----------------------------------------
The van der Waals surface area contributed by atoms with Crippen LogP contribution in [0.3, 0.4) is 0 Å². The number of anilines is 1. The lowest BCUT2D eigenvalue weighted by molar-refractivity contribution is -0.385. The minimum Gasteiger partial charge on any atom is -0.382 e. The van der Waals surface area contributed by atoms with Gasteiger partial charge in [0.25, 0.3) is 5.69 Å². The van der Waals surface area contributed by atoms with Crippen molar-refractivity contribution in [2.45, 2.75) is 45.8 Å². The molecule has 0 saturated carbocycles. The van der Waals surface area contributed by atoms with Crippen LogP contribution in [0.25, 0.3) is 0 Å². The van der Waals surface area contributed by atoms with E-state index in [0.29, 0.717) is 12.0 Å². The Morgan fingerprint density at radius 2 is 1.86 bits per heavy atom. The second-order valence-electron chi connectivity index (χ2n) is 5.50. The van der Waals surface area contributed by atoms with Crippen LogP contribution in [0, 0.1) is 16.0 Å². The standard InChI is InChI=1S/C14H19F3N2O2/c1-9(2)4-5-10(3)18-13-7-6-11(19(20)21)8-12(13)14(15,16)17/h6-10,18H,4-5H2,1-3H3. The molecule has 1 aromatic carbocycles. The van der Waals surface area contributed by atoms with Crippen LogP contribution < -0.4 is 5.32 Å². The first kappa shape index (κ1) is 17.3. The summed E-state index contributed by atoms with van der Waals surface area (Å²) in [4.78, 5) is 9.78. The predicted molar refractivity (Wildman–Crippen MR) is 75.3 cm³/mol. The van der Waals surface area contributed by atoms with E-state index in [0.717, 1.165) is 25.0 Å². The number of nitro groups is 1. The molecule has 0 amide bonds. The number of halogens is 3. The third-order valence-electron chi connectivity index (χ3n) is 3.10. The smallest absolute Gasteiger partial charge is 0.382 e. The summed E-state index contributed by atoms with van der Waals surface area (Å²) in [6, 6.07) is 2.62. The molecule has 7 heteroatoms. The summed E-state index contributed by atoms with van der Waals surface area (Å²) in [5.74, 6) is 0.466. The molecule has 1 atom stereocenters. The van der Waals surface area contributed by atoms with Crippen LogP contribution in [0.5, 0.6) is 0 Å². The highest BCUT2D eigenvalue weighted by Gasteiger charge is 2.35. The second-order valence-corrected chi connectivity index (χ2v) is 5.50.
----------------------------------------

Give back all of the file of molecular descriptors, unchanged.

The van der Waals surface area contributed by atoms with Crippen LogP contribution in [0.3, 0.4) is 0 Å². The number of anilines is 1. The lowest BCUT2D eigenvalue weighted by molar-refractivity contribution is -0.385. The minimum Gasteiger partial charge on any atom is -0.382 e. The van der Waals surface area contributed by atoms with Gasteiger partial charge in [0.25, 0.3) is 5.69 Å². The van der Waals surface area contributed by atoms with Crippen molar-refractivity contribution in [2.45, 2.75) is 45.8 Å². The molecule has 0 saturated carbocycles. The van der Waals surface area contributed by atoms with Crippen LogP contribution in [0.25, 0.3) is 0 Å². The van der Waals surface area contributed by atoms with E-state index in [0.29, 0.717) is 12.0 Å². The Morgan fingerprint density at radius 2 is 1.86 bits per heavy atom. The second-order valence-electron chi connectivity index (χ2n) is 5.50. The van der Waals surface area contributed by atoms with Crippen LogP contribution in [0, 0.1) is 16.0 Å². The standard InChI is InChI=1S/C14H19F3N2O2/c1-9(2)4-5-10(3)18-13-7-6-11(19(20)21)8-12(13)14(15,16)17/h6-10,18H,4-5H2,1-3H3. The molecule has 1 aromatic carbocycles. The van der Waals surface area contributed by atoms with Crippen LogP contribution < -0.4 is 5.32 Å². The first kappa shape index (κ1) is 17.3. The summed E-state index contributed by atoms with van der Waals surface area (Å²) in [4.78, 5) is 9.78. The predicted molar refractivity (Wildman–Crippen MR) is 75.3 cm³/mol. The van der Waals surface area contributed by atoms with E-state index in [0.717, 1.165) is 25.0 Å². The number of nitro groups is 1. The molecule has 0 amide bonds. The number of halogens is 3. The third-order valence-electron chi connectivity index (χ3n) is 3.10. The smallest absolute Gasteiger partial charge is 0.382 e. The summed E-state index contributed by atoms with van der Waals surface area (Å²) in [6, 6.07) is 2.62. The molecule has 7 heteroatoms. The summed E-state index contributed by atoms with van der Waals surface area (Å²) in [5.74, 6) is 0.466. The molecule has 1 atom stereocenters. The van der Waals surface area contributed by atoms with Crippen LogP contribution in [0.5, 0.6) is 0 Å². The highest BCUT2D eigenvalue weighted by Gasteiger charge is 2.35. The second-order valence-corrected chi connectivity index (χ2v) is 5.50.